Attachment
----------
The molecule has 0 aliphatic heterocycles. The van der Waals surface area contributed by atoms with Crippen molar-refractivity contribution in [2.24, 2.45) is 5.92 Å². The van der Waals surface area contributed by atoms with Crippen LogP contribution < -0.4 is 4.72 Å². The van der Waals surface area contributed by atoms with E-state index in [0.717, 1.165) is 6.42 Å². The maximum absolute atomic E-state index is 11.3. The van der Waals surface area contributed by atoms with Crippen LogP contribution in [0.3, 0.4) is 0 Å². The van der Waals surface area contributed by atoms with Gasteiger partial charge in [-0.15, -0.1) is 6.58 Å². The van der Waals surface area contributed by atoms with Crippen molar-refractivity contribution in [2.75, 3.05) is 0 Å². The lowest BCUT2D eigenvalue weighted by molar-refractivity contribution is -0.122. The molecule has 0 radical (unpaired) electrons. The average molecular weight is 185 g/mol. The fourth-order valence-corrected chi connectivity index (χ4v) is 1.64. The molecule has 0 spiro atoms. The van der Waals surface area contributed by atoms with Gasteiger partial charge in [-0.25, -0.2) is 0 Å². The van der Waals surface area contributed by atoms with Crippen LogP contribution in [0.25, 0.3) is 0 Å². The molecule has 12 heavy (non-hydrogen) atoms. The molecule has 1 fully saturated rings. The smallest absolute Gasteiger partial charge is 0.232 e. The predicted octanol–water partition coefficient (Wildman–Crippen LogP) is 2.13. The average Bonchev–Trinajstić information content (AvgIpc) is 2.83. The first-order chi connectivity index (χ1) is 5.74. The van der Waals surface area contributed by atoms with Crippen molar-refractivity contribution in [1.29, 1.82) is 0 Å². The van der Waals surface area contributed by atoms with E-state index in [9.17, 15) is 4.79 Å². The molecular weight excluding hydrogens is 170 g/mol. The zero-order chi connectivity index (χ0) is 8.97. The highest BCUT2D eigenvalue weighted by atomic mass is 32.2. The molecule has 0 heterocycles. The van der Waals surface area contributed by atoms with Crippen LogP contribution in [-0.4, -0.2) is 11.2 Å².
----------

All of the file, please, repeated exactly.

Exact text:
The molecule has 0 aliphatic heterocycles. The van der Waals surface area contributed by atoms with Crippen molar-refractivity contribution in [2.24, 2.45) is 5.92 Å². The van der Waals surface area contributed by atoms with Crippen LogP contribution < -0.4 is 4.72 Å². The van der Waals surface area contributed by atoms with E-state index in [0.717, 1.165) is 6.42 Å². The maximum absolute atomic E-state index is 11.3. The van der Waals surface area contributed by atoms with Crippen LogP contribution in [0.3, 0.4) is 0 Å². The van der Waals surface area contributed by atoms with Gasteiger partial charge in [-0.15, -0.1) is 6.58 Å². The van der Waals surface area contributed by atoms with Crippen molar-refractivity contribution in [2.75, 3.05) is 0 Å². The lowest BCUT2D eigenvalue weighted by molar-refractivity contribution is -0.122. The molecule has 0 radical (unpaired) electrons. The average molecular weight is 185 g/mol. The fourth-order valence-corrected chi connectivity index (χ4v) is 1.64. The molecule has 0 spiro atoms. The van der Waals surface area contributed by atoms with Gasteiger partial charge in [-0.25, -0.2) is 0 Å². The van der Waals surface area contributed by atoms with Crippen LogP contribution in [0.25, 0.3) is 0 Å². The molecule has 12 heavy (non-hydrogen) atoms. The molecule has 1 fully saturated rings. The smallest absolute Gasteiger partial charge is 0.232 e. The predicted octanol–water partition coefficient (Wildman–Crippen LogP) is 2.13. The average Bonchev–Trinajstić information content (AvgIpc) is 2.83. The first-order chi connectivity index (χ1) is 5.74. The van der Waals surface area contributed by atoms with Crippen molar-refractivity contribution in [1.29, 1.82) is 0 Å². The van der Waals surface area contributed by atoms with E-state index in [9.17, 15) is 4.79 Å². The molecular weight excluding hydrogens is 170 g/mol. The zero-order chi connectivity index (χ0) is 8.97. The highest BCUT2D eigenvalue weighted by atomic mass is 32.2. The molecule has 0 heterocycles. The van der Waals surface area contributed by atoms with Crippen LogP contribution in [-0.4, -0.2) is 11.2 Å².